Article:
Monday, 6 April 2015


Bloomberg survey outcome recently showed that the emerging markets of Asia and Africa dominated global growth this year and was predicted to above global growth projection for the next 2 years.

Among 20 countries of high economic growth, Indonesia was in 5th position. This survey estimated world’s economic growth was 3.2% this year against 3.3% in the past 2 years.

The growth figure were dominated by 20 countries, i.e. China, the Philippines, Kenya, India, Indonesia, Nigeria, Malaysia, Peru, Thailand, Uni Emirates, Kazakhstan, Colombia, Saudi Arabia, Taiwan, turkey, South Korea, Poland, Mexico, Ireland and Singapore. Top five countries contributed around 16% to global GDP and this year 5 countries scored growth of above 5%.

For comparison, Britain’s and America’s economy, which when combined constituted around a quarter of global economic growth, were predicted to grow by 3.1% and 2.6 respectively this year. Euro zone would probably only expand by around 1.2%.

According to survey, the result of which was released last Tuesday (26/2), china was still G-20 member with fastest growth although not as fast a few years ago. China’s economy grew by 7.4% in 2014 last and was predicted to slow down to 7% in 2015.

US economic growth in 2015 was around 3% even in the USD soared up to highest level in one decade if the Fed increased interest for the first time since December 2008. As known the Fed’s interest had been close to zero percent since December 2008.

Unfortunately US economy grew slower than expected in quarter 4 2014, being suppressed by measly growth in reserves and increasing import.

Revision of GDP expansion was slightly better than expectation of 2.1% after strengthening by 5.0% in quarter 3.

The latest economic data had it that increase of US bank interest would drain fund of the emerging market, but that’s not what happened. Unexpected stimulus in Europe and Japan, triggered investors to invest State’s Promissory Notes in India, Indonesia and South Korea.

Capital inflow also axed average return of state’s bonds of the emerging markets by 21 basic points to become 4.20%, lower than the average return in general at 4.20%. although fallen world’s oil price had helped budgeting process in developing countries, political and corporate scandal in Brazil and Argentine had faded market trust in Latin America, while crisis in Ukraina had triggered capital exodus from the Middle East.

Unlike the emerging markets of Europe, Africa and Latin America, the emerging market of Asia was relatively free of political uncertainty. Although increase of US bank rate influenced the emerging markets, analysts still see the good performance of Asian bonds.

Index of Bloomberg showed Asian bonds in local currencies yielded 2.3% this year, led by Indonesia at 8.4% and China 2.6%, bonds of Latin America lost minus 0.4% while in Europe, the Middle east and Africa dropped by 0.8%

According to data of EPFR Global, by February 20 last Asian bonds had collected fund of USD 1.1 billion this year, against capital outflow worth USD 654 million the same period last year. South America collected fund of USD 44 million while Europe, the Middle East and Africa absorbed USD 48 million.

Contract at the Security Exchange indicated chances were 59.5% that the Fed would increase interest before end of October, higher than last January at 46.5%, impact of the Fed and end of the tightening cycle had diminished at least in the sort run.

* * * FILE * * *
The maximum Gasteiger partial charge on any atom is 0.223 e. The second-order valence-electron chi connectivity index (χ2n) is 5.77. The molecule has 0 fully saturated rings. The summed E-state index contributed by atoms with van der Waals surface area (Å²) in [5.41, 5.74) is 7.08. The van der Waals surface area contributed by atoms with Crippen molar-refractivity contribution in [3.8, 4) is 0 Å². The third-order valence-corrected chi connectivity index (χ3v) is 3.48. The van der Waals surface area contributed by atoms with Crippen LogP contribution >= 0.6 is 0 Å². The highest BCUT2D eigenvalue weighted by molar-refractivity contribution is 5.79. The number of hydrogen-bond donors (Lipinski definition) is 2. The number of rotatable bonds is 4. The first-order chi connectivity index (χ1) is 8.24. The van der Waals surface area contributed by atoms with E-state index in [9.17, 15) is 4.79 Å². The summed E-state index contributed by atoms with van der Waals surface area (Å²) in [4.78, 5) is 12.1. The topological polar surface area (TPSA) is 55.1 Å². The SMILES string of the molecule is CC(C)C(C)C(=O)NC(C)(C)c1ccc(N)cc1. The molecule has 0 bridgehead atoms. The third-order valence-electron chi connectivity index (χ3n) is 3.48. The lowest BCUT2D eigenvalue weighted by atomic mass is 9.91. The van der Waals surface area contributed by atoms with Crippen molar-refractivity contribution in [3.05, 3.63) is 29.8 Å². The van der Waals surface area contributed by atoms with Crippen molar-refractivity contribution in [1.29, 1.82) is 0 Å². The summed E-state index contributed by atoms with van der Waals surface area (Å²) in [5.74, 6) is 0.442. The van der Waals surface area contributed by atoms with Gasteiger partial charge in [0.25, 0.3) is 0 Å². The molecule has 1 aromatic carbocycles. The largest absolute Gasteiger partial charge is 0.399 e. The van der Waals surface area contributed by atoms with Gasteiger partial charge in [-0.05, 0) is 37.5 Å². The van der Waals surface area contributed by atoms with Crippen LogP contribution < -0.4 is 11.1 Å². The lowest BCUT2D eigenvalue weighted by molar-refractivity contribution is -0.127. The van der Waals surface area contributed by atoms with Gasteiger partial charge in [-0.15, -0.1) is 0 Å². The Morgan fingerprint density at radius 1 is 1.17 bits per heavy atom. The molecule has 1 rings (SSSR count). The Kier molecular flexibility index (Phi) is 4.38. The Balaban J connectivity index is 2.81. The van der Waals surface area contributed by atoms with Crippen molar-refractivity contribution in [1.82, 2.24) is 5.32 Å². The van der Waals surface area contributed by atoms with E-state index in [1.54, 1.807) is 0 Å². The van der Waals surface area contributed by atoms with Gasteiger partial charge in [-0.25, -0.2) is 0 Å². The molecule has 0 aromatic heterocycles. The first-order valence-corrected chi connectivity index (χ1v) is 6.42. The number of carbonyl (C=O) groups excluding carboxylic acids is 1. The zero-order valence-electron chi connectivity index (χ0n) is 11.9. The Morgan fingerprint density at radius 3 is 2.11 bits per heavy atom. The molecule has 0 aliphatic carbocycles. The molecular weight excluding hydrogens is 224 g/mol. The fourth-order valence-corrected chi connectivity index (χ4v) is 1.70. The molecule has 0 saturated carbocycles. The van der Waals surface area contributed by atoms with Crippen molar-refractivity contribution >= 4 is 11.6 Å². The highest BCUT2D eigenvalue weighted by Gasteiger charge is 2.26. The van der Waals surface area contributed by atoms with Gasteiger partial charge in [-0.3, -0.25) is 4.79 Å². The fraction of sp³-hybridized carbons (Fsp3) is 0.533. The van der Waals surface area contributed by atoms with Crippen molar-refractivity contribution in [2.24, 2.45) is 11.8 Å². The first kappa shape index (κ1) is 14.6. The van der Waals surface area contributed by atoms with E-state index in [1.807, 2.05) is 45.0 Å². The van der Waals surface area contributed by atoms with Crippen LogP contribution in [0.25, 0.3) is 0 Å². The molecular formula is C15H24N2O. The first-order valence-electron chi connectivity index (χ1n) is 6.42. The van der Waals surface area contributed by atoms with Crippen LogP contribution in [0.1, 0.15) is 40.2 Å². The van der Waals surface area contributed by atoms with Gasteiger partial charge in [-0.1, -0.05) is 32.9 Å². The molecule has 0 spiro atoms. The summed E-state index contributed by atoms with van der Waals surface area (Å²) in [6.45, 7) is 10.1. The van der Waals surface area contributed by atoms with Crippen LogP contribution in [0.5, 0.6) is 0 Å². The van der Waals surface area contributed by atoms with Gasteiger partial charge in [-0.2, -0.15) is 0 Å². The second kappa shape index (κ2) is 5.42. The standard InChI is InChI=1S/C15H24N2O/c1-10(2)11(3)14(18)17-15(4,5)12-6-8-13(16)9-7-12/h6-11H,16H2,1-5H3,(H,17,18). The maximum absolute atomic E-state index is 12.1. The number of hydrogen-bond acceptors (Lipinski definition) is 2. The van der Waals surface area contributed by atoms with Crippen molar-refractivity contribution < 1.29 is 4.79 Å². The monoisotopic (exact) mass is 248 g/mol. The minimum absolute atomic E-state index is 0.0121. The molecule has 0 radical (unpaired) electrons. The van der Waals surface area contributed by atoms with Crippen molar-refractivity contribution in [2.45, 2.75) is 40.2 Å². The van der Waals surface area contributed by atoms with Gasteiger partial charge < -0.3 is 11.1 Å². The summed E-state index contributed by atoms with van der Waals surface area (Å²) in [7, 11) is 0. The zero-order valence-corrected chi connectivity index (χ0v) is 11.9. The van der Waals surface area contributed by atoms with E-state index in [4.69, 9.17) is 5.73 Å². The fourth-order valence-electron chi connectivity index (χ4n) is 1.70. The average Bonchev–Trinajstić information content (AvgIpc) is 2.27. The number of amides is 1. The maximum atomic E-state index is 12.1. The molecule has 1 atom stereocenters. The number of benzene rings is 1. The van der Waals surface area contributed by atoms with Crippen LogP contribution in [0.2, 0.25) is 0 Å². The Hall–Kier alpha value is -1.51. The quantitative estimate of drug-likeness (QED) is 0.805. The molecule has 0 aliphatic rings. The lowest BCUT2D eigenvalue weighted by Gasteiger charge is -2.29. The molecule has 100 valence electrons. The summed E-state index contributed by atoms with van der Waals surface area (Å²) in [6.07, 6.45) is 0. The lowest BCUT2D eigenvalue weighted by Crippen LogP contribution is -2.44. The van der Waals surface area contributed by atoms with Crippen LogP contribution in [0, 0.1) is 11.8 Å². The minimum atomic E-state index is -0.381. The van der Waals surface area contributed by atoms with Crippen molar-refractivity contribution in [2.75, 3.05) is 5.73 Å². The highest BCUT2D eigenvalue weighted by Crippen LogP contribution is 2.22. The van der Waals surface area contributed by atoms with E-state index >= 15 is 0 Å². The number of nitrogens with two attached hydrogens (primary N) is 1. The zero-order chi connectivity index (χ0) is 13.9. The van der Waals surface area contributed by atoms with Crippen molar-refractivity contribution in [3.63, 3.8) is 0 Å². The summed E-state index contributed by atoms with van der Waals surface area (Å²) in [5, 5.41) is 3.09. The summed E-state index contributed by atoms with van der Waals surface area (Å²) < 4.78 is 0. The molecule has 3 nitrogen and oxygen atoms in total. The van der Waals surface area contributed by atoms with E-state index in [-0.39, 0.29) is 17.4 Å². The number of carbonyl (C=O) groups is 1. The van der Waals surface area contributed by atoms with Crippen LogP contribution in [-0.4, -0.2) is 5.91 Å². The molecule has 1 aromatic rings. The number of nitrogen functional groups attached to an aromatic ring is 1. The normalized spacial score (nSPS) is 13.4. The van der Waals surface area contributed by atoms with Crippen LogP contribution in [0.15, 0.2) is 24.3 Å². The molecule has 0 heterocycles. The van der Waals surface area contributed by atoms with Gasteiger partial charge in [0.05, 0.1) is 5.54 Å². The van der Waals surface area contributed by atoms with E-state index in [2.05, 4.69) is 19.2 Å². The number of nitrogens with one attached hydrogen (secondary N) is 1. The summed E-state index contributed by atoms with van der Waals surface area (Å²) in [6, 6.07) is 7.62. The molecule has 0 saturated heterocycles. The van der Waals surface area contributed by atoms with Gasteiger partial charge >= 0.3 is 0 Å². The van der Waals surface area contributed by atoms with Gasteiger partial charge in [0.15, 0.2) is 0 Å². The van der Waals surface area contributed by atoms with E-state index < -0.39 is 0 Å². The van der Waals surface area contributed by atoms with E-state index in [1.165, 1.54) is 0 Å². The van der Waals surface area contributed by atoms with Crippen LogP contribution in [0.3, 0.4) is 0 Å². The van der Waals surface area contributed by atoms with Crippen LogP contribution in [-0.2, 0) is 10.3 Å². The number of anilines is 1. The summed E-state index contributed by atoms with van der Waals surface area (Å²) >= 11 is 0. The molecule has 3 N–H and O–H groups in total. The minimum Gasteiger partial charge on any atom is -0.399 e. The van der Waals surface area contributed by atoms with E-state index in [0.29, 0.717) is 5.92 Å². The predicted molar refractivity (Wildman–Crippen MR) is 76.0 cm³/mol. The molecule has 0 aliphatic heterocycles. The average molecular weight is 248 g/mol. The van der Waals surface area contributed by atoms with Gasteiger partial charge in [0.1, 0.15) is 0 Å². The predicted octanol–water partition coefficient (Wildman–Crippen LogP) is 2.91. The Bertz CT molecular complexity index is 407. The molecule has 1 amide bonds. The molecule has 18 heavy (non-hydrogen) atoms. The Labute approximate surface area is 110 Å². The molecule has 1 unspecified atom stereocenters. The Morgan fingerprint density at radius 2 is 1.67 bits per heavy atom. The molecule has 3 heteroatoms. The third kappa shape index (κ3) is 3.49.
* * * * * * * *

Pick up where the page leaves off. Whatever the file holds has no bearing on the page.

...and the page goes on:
Asia was some sort of safe haven among developing countries. However as a whole the emerging market was not doing well. In South America, cases of NPL would increase as many bonds were energy related or linked to access of corruption.

The economic prospect itself was rated as still good. Moreover BI rated that structural reformation was the key solution for Indonesia to jack up higher economic growth with financial stability being under control. This was related to BI’s main mission to managed Rupiah value and control inflation.

Only trouble was that Indonesia’s economy was still highly dependent on import so high economic growth might worsen deficit in current transaction. The need for capital goods propelling economy was still fulfilled by import, while the structural reformation itself must encompass efficiency through betterment of the logistics system, reformation of the fiscal (as shown by reduction of subsidy), human resources development, and reformation of the bureaucracy.

The BI policy mix was based on overall consideration. This included the monetary indicator, risk potential, macro prospect and economic growth, balance of payment and the financial condition.

BI saw that Indonesia’s economy was still reliant on foreign investment (PMA). Under such circumstances it became imperative to maintain economic stability to create a condusive investment climate for long term investors.

It would be advisable to manage national economy with prudence, for example by managing deficit in current transaction. Foreign investors must be attracted with appetizing interest rate. All in all Indonesia’s fundamental economy was still appealing to foreign investors.

One of the monetary indicators noteworthy was forex reserves. The forex reserves managed by the Central Bank itself was posted at USD 114.25 billion per January 30, 2015; enough for financing import of around 6.5 months or longer than the standard 3 months. Indonesia as one of the attractive investment destination in Asia’s emerging markets must be able to maintain her comparative advantage to attract more investors. (SS)

Business News - March 11, 2015

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